10-mile Lower Kuskokwim ice jam causes flooding, high water

an ice jam
Ice jammed outside of Akiak, May 7, 2024. (From National Weather Service)

Early Wednesday morning, Akiak residents reported slowly rising water and the sound of moving ice. Tuluksak is experiencing what residents describe as some of its “worst flooding” in 10-15 years. A 10-mile-long ice jam had been wedged below Akiak, which is under flood advisory on Wednesday.

Bethel Search and Rescue member Mark Leary joined the RiverWatch team on their Tuesday aerial survey of the Kuskokwim.

“When that ice starts moving, there’s going to be a surge of water. All that water that’s backed up above the jam, it’s going to start coming down and start draining out of the landscape back into the Kuskokwim so there’ll be a surge of water,” Leary said. “How severe it is at Akiak, we don’t know. Akiak has a lot of time to prepare. They’ve been through this before. They’re a well-organized community. I think, you know, they’ll be good.”

Above the massive ice jam, Tuluksak has been upgraded to a flood warning, where waters have filled up surrounding low-lying areas and have inundated parts of the village itself.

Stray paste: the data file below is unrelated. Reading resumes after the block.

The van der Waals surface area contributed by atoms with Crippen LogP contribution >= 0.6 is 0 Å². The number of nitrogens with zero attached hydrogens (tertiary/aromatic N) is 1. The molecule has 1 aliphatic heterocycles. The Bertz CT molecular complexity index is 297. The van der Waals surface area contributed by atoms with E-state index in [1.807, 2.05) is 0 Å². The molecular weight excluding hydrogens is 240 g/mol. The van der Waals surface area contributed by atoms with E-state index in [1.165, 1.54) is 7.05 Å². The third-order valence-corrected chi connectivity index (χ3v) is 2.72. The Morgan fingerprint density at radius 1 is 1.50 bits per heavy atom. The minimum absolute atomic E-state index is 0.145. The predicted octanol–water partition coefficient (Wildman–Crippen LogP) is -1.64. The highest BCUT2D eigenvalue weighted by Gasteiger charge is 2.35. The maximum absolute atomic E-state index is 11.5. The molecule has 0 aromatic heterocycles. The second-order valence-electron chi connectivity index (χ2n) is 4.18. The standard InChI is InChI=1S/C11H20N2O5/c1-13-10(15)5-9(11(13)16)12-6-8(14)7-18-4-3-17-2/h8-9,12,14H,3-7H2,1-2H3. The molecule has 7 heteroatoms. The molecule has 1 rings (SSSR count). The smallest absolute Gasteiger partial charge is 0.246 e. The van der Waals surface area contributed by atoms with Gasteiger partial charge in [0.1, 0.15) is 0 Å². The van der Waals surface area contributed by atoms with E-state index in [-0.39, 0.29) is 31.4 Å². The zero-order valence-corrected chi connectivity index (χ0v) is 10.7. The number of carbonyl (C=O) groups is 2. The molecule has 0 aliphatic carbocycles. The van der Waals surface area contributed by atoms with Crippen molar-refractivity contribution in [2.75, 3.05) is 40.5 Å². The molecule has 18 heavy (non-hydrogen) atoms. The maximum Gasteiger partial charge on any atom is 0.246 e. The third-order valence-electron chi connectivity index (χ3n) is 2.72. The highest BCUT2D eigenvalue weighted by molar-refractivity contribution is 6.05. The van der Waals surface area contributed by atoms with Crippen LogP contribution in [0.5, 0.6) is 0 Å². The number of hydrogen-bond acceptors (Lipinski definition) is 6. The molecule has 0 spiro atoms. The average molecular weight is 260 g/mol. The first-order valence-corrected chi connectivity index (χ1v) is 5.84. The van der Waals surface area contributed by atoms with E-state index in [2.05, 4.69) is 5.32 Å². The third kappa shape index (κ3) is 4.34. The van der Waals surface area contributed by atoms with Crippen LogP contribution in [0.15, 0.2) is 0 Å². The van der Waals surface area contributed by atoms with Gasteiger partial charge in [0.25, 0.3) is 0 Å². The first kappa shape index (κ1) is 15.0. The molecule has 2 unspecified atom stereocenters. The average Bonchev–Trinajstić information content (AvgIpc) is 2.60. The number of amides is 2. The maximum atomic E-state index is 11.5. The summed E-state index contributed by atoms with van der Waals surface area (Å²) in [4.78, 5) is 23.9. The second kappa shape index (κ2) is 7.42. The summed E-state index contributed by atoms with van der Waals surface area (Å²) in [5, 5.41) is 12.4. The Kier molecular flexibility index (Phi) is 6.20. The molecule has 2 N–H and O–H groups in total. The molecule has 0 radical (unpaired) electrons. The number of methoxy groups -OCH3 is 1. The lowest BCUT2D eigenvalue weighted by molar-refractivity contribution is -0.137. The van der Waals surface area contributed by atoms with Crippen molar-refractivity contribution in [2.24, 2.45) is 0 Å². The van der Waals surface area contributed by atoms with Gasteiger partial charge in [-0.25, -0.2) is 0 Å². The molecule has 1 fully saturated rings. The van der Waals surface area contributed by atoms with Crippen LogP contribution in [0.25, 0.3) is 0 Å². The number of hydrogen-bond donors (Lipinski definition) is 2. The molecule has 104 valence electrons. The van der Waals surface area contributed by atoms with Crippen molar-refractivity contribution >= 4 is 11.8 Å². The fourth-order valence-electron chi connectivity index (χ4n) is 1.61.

Breakup flooding due to a massive ice jam downriver is seen in Tuluksak on Tuesday, May 7, 2024. (Courtesy Bethel Search and Rescue)

“On the front side, the river side, the water’s going down. But on the backside water’s coming in,” Leary said. “ The water is continuing to creep up slowly behind them, coming in behind them, because the land downstream of them is flooding and filling up with water.”

Julia Long is an emergency management specialist with the State Emergency Operations Center. She also joined the May 7 RiverWatch flight. After assessing the situation in Tuluksak, Long says it is still a waiting game, but that the Tuluksak School can serve as a shelter if homes ultimately need to be evacuated.

“So I’ve been in touch with the National Guard, so everybody’s on alert. The dump site is inundated with water. So I’ve contacted the DEC for help with response on that,” Long said. “The water supply, the supply pond has been inundated with water, so it’s disabled the community’s ability to produce water, but the water plant itself is not damaged. We’ve got some response measures in place, and everybody’s on alert, and we’re just kind of waiting to see what the water does.”

Communities downriver of Akiak and Tuluksak, namely Kwethluk and Akiachak, are also waiting to see what the water does.

On Wednesday, the RiverWatch team will continue to fly over the lower Kuskokwim River, keeping a close eye on the situation in Tuluksak, and ensuring that downriver communities have the most up-to-date information available.

Find the most recent flood watches, warnings and advisories for the region here.

Find photos from Tuesday’s RiverWatch flight here.

Breakup and flood-related information can change quickly, and this article may be updated to reflect more current information.

Share photos or observations with KYUK at 907-543-0223 or by emailing news@kyuk.org.

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